Please use this identifier to cite or link to this item: http://hdl.handle.net/2122/6654
AuthorsMassa, M.* 
Marzorati, S.* 
Ladina, C.* 
Lovati, S.* 
TitleUrban seismic stations: soil–structure interaction assessment by spectral ratio analyses
Issue DateJun-2010
Series/Report no.3/8(2010)
DOI10.1007/s10518-009-9138-1
URIhttp://hdl.handle.net/2122/6654
Keywordssite effect
soil-structure interaction
spectral ratio techniques
Subject Classification04. Solid Earth::04.06. Seismology::04.06.06. Surveys, measurements, and monitoring 
04. Solid Earth::04.06. Seismology::04.06.10. Instruments and techniques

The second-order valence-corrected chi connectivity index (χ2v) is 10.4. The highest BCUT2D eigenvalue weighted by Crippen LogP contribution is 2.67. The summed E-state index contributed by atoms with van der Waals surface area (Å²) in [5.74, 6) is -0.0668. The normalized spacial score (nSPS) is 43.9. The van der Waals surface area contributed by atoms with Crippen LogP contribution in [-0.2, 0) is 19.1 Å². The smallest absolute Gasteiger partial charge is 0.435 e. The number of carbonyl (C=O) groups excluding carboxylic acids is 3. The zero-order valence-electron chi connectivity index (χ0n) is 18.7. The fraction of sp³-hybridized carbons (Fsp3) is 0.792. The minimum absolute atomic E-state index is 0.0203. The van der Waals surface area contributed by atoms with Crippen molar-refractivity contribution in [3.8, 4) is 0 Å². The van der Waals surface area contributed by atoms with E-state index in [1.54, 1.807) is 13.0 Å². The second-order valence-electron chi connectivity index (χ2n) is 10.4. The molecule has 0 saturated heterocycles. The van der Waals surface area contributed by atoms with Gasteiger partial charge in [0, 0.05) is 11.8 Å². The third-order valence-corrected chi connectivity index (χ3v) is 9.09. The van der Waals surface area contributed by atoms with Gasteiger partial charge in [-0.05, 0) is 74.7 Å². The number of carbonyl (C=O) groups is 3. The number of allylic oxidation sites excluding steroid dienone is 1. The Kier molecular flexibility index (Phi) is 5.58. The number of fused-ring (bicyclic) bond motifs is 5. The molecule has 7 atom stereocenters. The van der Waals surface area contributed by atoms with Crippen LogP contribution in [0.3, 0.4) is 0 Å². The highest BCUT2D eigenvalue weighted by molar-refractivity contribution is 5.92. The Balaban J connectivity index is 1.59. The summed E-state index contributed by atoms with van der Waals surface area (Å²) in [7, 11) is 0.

AbstractIn this work we present and discuss the results of ambient seismic noise analyses computed at four sites where seismic stations, managed by the INGV (Italian Institute for Geophysics and Vulcanology) and the DPC (Italian Department of Civil Protection), are installed inside buildings. The experiments were performed considering different types of installation: sensor located at the bottom of a school, directly installed on rock (case 1); sensor located at the bottom of a medieval fortress, built on an isolate hill, directly installed on rock (case 2); sensor installed on the foundations of a medieval fortress, built on an isolate hill (case 3); sensor installed on the foundations of a school, built on alluvial deposits (case 4). Since recent works proposed the use of spectral ratio techniques to study the dynamic characterization of buildings, ambient seismic-noise measurements were performed for each site close to the stations (at the base of the structures), at the top of the structures and outside the buildings. In order to check the source of vibrations both horizontal to vertical spectral ratio (HVNR) and standard spectral ratio (SSR) techniques were applied. For all stations the results from ambient seismic noise were compared to those obtained from earthquakes (HVSR). In order to detect preferential directions of amplification, for each site average HVNRs and HVSRs were computed considering one azimuth for each set of 5°. We obtain different results for different types of installation: in cases 1 and 2, where the sensors are directly installed on rock, the vibrations of the structure do not affect the noise measures performed close to the stations, which show flat HVNR in the whole frequency range: in both cases the eigenfrequency of the building is given by the HVNR calculated from the measures performed at the top of the structure. In cases 3 and 4, where the sensors are installed on the foundations of the considered structures, both the amplification peaks between 5 and 9 Hz (case 3) and between 5.5 and 7 Hz (case 4) include the contribution of the free oscillations of the buildings. In particular, in case 4, HVNRs performed outside building highlight possible soil–structure resonance effects in case of an earthquake.
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